Travel experts are saying that the old fashioned road trip we made as kids is coming back. Though the price of gas is now close to $4.00 a gallon, compared to about 19 cents a gallon back when we were kid, this is the trend. So, if you want some nostalgia, and pop culture, here is your chance.
But, I am not the “Vacation” Chevy Chase type of road trip guy. No more Disneyland (or Wally World for the Griswold), but more relaxing places like Scottsdale, Tahoe, San Diego, and the Pacific Coast. There will be no Aunt Edna’s on my roof!!
We recently took Lexi on a long, by our standards, road trip to Arizona, via Las Vegas, Sedona, and to our ultimate destination, Spring Training in Scottsdale, AZ. We stopped in Palm Springs on the way home to break up the drive, as we did in Vegas on the way to Arizona.
There were long, boring stretches, and times when we really had to search for gas or food. But we did enjoy being together, and having Lexi see the great American southwest.
Why did the trend die out in the first place? Time, of course, a valuable commodity when the average American worker got only two weeks vacation per year. It is a real time saver to fly to your destination, rather than drive, unless there is an ocean in between.
But flying, particularly as a family, has become very expensive. So, a two hour flight versus 12-16 hours in a car is the easy comparison. Many of us forget the flight requires arriving two hours in advance, not including the time to get there. Parking the car at the airport incurs expenses as well. What if you encounter a delay? Travel by auto rarely has delays, and offers the options of frequent or interesting stops. And you can carry more “stuff”, like food, drinks, and gifts.
Statistically, can you believe road trips made up 39% of vacations taken by Americans in 2016, up 22% from the previous year? Two other factors might be the ease of taking pets, like us with Lexi, and the ability to take last minute trips.
Surprisingly, this surge is led not by retirees, aka boomers, but by millennials. Even in their youth, they seem driven by nostalgia. Maybe they heard some of the stories we told from our childhood, where the family road trip was the ONLY vacation we ever got. Or simply, they might remember us dragging them along on road trips against their will, most of the time?
Respondents said they like the spontaneity of road trips, versus air, train and cruise travel. The media, as always plays a big part, touting the “Great American Road Trip” in newspapers and magazines. Then again, outfits like Triple A always tout road trips, along with the petroleum industry, auto dealers, and nearby convention and visitor bureaus.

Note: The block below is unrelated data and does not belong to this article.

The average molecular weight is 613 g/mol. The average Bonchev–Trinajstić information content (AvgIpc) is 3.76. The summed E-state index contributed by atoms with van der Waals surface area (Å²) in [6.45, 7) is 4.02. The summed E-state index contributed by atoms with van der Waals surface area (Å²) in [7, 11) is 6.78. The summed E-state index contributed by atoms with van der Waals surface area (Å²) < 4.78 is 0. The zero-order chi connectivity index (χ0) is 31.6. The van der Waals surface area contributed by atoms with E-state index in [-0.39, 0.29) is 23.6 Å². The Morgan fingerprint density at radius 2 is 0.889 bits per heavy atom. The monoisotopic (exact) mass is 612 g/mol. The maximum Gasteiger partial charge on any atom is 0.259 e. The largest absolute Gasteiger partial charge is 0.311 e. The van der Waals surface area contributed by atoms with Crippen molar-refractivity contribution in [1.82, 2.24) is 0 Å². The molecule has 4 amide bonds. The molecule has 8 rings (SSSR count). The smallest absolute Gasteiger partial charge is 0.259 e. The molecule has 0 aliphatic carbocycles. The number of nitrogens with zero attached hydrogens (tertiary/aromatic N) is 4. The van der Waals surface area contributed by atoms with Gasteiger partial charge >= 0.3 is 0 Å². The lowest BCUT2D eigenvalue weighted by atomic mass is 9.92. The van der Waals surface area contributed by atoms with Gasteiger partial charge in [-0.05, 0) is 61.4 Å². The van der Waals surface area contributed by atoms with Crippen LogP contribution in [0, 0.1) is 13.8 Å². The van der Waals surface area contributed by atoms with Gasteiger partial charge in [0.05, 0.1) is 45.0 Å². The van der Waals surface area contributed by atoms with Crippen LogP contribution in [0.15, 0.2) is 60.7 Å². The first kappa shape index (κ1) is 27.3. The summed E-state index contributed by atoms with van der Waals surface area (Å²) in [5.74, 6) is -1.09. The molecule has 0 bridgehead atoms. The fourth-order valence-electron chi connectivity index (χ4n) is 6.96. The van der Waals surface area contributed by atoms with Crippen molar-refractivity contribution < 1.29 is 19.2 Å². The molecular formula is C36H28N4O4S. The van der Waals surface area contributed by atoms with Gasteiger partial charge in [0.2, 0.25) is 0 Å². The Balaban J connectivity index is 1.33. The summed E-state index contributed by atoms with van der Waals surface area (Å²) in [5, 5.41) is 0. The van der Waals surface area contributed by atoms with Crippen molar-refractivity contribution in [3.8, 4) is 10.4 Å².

I can certainly see why the spontaneity plays a big part, with millennials, and the rest of us booking last minute trips as we head out the door. Smart phones and tablets allow us the plan the trip as we go. It does not hurt that here in California, we have a long and beautiful coastline, mountains less than an hour away from most places, and a wide variety of weather conditions for seasonal recreation.
For me, google maps really helps on road trips of any distance. I can recall many times, losing my way temporarily, only to get back on track with the google maps app on my phone. But, in my experience, do not underestimate the value of printed maps. Why? You might not have phone service during a drive form the top of Chile, all the way to Ushuaia, the southernmost city in the world. Or crossing Russia on the Trans Siberian Railway.
Some guy, with nothing better to do, mapped out an efficient road trip for the contiguous 48 states. It totals a mere 13,000 miles, and would take around NINE days. The bonus: one family friendly stop per state. I for one, am certainly pleased that my trip to visit all fifty states took all of 67 years. Very few were by car, Oregon, and Nevada, the remainder by a combination of planes, trains and cars.
Considerably more fun would be visiting all 59 National Parks, but maybe not on one trip. Most people would take about a year to make this epic trip. I may not make it to all 59, but I made it a point to get to the ones that I consider most important to me. These would be Arches, Bryce, Zion, Yosemite (in my backyard), Yellowstone, Glacier, Teton, Grand Canyon, Canyonlands, Badlands, Olympic, Crater, Sequoia, and Kings.
Another take on this theme are the books that tout “Eight American Must Drive Road Trips” or something of that nature. I really cannot comment on it, since I have never followed the advice of one of these “expert” must do drives. But if you lack the time to plan your own trip, this might be a decent option.
Whatever you do, wherever you go, I do encourage you to take at least one good road trip per year. It has proven to be both fun and interesting, especially bringing Lexi along with us.
Some basic things I always bring on a road trip:
Cooler with ice
Lots of water
GPS or google maps
Camera (or cell camera)
Good walking shoes
Laptop or tablet